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Posts Tagged ‘Jack Kilby

“Man is not born to solve the problem of the universe, but to find out what he has to do; and to restrain himself within the limits of his comprehension”*…


Half a century ago, the pioneers of chaos theory discovered that the “butterfly effect” makes long-term prediction impossible. Even the smallest perturbation to a complex system (like the weather, the economy or just about anything else) can touch off a concatenation of events that leads to a dramatically divergent future. Unable to pin down the state of these systems precisely enough to predict how they’ll play out, we live under a veil of uncertainty.

But now the robots are here to help…

In new computer experiments, artificial-intelligence algorithms can tell the future of chaotic systems.  For example, researchers have used machine learning to predict the chaotic evolution of a model flame front like the one pictured above.  Learn how– and what it may mean– at “Machine Learning’s ‘Amazing’ Ability to Predict Chaos.”

* Johann Wolfgang von Goethe


As we contemplate complexity, we might might recall that it was on this date in 1961 that Robert Noyce was issued patent number 2981877 for his “semiconductor device-and-lead structure,” the first patent for what would come to be known as the integrated circuit.  In fact another engineer, Jack Kilby, had separately and essentially simultaneously developed the same technology (Kilby’s design was rooted in germanium; Noyce’s in silicon) and has filed a few months earlier than Noyce… a fact that was recognized in 2000 when Kilby was Awarded the Nobel Prize– in which Noyce, who had died in 1990, did not share.

Noyce (left) and Kilby (right)




Finding a higher use for those left-over Easter eggs…

From the always-inspirational Instructables, and user bbstudio (among whose passions is carving that natural geometric marvel, the egg shell, as above):

This was done simply to discover if I could do it. I went though a stage where my goal was to remove as much material from an egg shell as possible while still retaining the shape and image of the egg.

More views of this minimalist marvel here; links to more views of the scrimshaw egg shell, and to other contra-seasonal sensations here.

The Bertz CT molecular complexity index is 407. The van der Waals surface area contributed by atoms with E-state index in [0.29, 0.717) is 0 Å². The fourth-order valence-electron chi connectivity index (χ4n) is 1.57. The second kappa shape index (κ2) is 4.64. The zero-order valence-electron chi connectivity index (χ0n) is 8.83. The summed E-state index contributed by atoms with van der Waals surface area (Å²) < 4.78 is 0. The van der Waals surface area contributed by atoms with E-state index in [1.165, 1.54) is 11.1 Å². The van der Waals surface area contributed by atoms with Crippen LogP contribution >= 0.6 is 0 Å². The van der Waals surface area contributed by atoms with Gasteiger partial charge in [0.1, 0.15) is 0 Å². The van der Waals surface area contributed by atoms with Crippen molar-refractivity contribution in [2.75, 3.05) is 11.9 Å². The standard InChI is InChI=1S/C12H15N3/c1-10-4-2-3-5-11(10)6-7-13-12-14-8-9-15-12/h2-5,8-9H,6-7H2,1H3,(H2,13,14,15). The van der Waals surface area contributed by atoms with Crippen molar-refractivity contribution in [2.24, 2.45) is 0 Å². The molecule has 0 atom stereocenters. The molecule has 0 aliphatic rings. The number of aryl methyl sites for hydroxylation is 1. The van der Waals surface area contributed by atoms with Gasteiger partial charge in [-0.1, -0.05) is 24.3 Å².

As we gratefully put away the Rit dye, we might recall that it was on this date in 1961 that Robert Noyce was awarded the patent for the integrated circuit that changed electronics.  Readers may recall that Jack Kilby had (separately and independently) patented the integrated earlier than Noyce— and won a Nobel Prize for it.  But Noyce’s design (rooted in silicon, as opposed to the germanium that Kilby used) was more practical… and paved the way for an altogether new kind of “Easter egg.”

Noyce made his breakthrough at Fairchild Semiconductor, of which he was a founding member.  He went on to co-found Intel, then to serve as the unofficial “Mayor of Silicon Valley,” a mentor to scores to tech entrepreneurs– including Steve Jobs.

Noyce with a print of his integrated circuit (source: BBC)

A model citizen…

Michael Paul Smith is a photographer and model builder who’s combined those passions to create an album of idealized photos from his past:

The telephone pole, stop sign, the white house and the tree are real and are about a block away from the models. The models themselves are sitting on a table.

What started out as an exercise in model building and photography, ended up as a dream-like reconstruction of the town I grew up in. It’s not an exact recreation, but it does capture the mood of my memories.

And like a dream, many of the buildings show up in different configurations throughout the photos. Or sometimes, the buildings stay put and the backgrounds change. Visually, this is heading towards the realm of ART.


It’s the oldest trick in the special effects book: line up a model with an appropriate background and shoot. The buildings are 1/24th scale [or 1/2 inch equals a foot]. They are constructed of Gator board, styrene plastic, Sintra [a light flexible plastic that can be carved, and painted] plus numerous found objects; such as jewelery pieces, finishing washers and printed material.

Spend more time in Michael’s history here.  And check out his other sets of model shots— amazing.

As we let our fingers do the walking down memory lane, we might recall that it was on this date in 1959 that Jack Kilby of Texas Instruments filed the first patent for an integrated circuit (U.S. Patent 3,138,743).  In mid-1958, as a newly employed engineer at Texas Instruments, Kilby didn’t yet have the right to a summer vacation.  So he spent the summer working on the problem in circuit design known as the “tyranny of numbers” (how to add more and more components, all soldered to all of the others, to improve performance).  He finally came to the conclusion that manufacturing the circuit components en masse in a single piece of semiconductor material could provide a solution. On September 12, he presented his findings to the management: a piece of germanium with an oscilloscope attached. Kilby pressed a switch, and the oscilloscope showed a continuous sine wave– proving that his integrated circuit worked and thus that he had solved the problem.  Kilby is generally credited as co-inventor of the integrated circuit, along with Robert Noyce (who independently made a similar circuit a few months later).  Kilby has been honored in many ways for his breakthrough, probably most augustly with the 2000 Nobel Prize in Physics.

Kilby’s first integrated circuit

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